* Amazon recently hired Peter Marquez as its first-ever head of space policy at Amazon Web Services
* Marquez was the director of space policy for the White House’s National Security Council under the George W. Bush and Barack Obama administrations.
* Marquez joins AWS as Jeff Bezos’ trillion-dollar tech giant expands its influence and services in the space industry, most recently with the establishment of the AWS Aerospace and Satellite Solutions division.
After technical advancement with EKS, Amazon Web Services Inc. has appointed former White House official Peter Marquez as its first director of space policy. It is the latest sign of how big a focus the space sector is becoming for the cloud giant.
There are many exciting things happening in the space community and this is going to be awesome,” Marquez wrote in a post on LinkedIn on Wednesday.
Marquez served as director of space policy for the White House’s National Security Council under Barack Obama and George W. Bush. He has also held senior positions in a number of private space-focused companies including Orbital Sciences Corp., a major aerospace manufacturer, where he was a vice president. Marquez also served in a vice president role at Planetary Resources Inc., a now-defunct asteroid mining startup whose technology was recently relaunched as an open-source project.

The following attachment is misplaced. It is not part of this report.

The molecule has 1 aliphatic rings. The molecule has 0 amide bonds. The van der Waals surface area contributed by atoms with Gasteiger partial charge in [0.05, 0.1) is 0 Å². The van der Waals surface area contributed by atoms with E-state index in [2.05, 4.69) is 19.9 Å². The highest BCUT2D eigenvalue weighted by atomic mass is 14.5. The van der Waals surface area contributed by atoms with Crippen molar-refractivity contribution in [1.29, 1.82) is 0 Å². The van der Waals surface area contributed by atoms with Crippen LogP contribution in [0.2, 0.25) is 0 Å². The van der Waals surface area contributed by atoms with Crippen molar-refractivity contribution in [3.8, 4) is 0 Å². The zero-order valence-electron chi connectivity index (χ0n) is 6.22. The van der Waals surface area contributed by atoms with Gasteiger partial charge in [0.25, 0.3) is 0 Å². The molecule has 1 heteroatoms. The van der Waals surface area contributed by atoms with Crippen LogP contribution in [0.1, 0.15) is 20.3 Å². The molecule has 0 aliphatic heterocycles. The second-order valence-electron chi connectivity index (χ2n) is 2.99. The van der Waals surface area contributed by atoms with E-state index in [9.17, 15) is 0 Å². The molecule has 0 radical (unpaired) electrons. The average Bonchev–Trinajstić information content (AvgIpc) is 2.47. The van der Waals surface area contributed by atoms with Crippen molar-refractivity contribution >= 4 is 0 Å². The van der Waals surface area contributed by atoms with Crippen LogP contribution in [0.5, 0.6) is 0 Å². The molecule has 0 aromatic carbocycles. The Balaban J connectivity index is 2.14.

AWS’ efforts to win more business from space sector customers comes as parent Amazon.com Inc. also works to establish itself in this market. The company recently announced plans to spend no less than $10 billion on Project Kuiper, an internal initiative that seeks to deploy thousands of internet satellites in low-Earth orbit to provide broadband services. Project Kuiper may put Amazon in direct competition with Elon Musk’s SpaceX Corp., which is also building a low-Earth orbit internet constellation.
AWS could play a central role in its parent company’s efforts to take on SpaceX. The infrastructure AWS has built for the Ground Station antenna service, the experience it will gain from customer projects and any future aerospace products the cloud provider launches all have the potential to be useful for Amazon’s space push.